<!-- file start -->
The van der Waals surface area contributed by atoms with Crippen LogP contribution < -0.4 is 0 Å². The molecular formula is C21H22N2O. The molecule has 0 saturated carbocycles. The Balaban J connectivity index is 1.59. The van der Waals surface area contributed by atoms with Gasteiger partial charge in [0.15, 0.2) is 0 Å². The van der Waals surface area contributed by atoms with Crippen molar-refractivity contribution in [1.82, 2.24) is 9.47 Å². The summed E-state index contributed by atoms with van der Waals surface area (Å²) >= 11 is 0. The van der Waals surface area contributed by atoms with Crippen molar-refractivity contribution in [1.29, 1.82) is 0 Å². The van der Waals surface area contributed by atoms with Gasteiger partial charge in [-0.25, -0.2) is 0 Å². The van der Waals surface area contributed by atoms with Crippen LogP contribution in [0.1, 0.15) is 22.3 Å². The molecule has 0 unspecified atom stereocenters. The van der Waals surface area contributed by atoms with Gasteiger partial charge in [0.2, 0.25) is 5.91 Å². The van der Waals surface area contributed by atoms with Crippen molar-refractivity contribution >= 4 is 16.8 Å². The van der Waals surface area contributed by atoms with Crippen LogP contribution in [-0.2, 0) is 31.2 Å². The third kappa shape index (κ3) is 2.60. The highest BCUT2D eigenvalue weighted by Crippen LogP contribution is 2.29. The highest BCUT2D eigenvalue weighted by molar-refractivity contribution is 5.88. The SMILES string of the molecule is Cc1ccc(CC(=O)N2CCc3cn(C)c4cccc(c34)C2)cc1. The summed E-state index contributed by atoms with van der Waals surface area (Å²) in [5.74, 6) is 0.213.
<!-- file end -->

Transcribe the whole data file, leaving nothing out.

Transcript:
The van der Waals surface area contributed by atoms with Crippen LogP contribution < -0.4 is 0 Å². The molecular formula is C21H22N2O. The molecule has 0 saturated carbocycles. The Balaban J connectivity index is 1.59. The van der Waals surface area contributed by atoms with Gasteiger partial charge in [0.15, 0.2) is 0 Å². The van der Waals surface area contributed by atoms with Crippen molar-refractivity contribution in [1.82, 2.24) is 9.47 Å². The summed E-state index contributed by atoms with van der Waals surface area (Å²) >= 11 is 0. The van der Waals surface area contributed by atoms with Crippen molar-refractivity contribution in [1.29, 1.82) is 0 Å². The van der Waals surface area contributed by atoms with Gasteiger partial charge in [-0.25, -0.2) is 0 Å². The van der Waals surface area contributed by atoms with Crippen LogP contribution in [0.1, 0.15) is 22.3 Å². The molecule has 0 unspecified atom stereocenters. The van der Waals surface area contributed by atoms with Gasteiger partial charge in [0.2, 0.25) is 5.91 Å². The van der Waals surface area contributed by atoms with Crippen molar-refractivity contribution >= 4 is 16.8 Å². The van der Waals surface area contributed by atoms with Crippen LogP contribution in [-0.2, 0) is 31.2 Å². The third kappa shape index (κ3) is 2.60. The highest BCUT2D eigenvalue weighted by Crippen LogP contribution is 2.29. The highest BCUT2D eigenvalue weighted by molar-refractivity contribution is 5.88. The SMILES string of the molecule is Cc1ccc(CC(=O)N2CCc3cn(C)c4cccc(c34)C2)cc1. The summed E-state index contributed by atoms with van der Waals surface area (Å²) in [5.74, 6) is 0.213.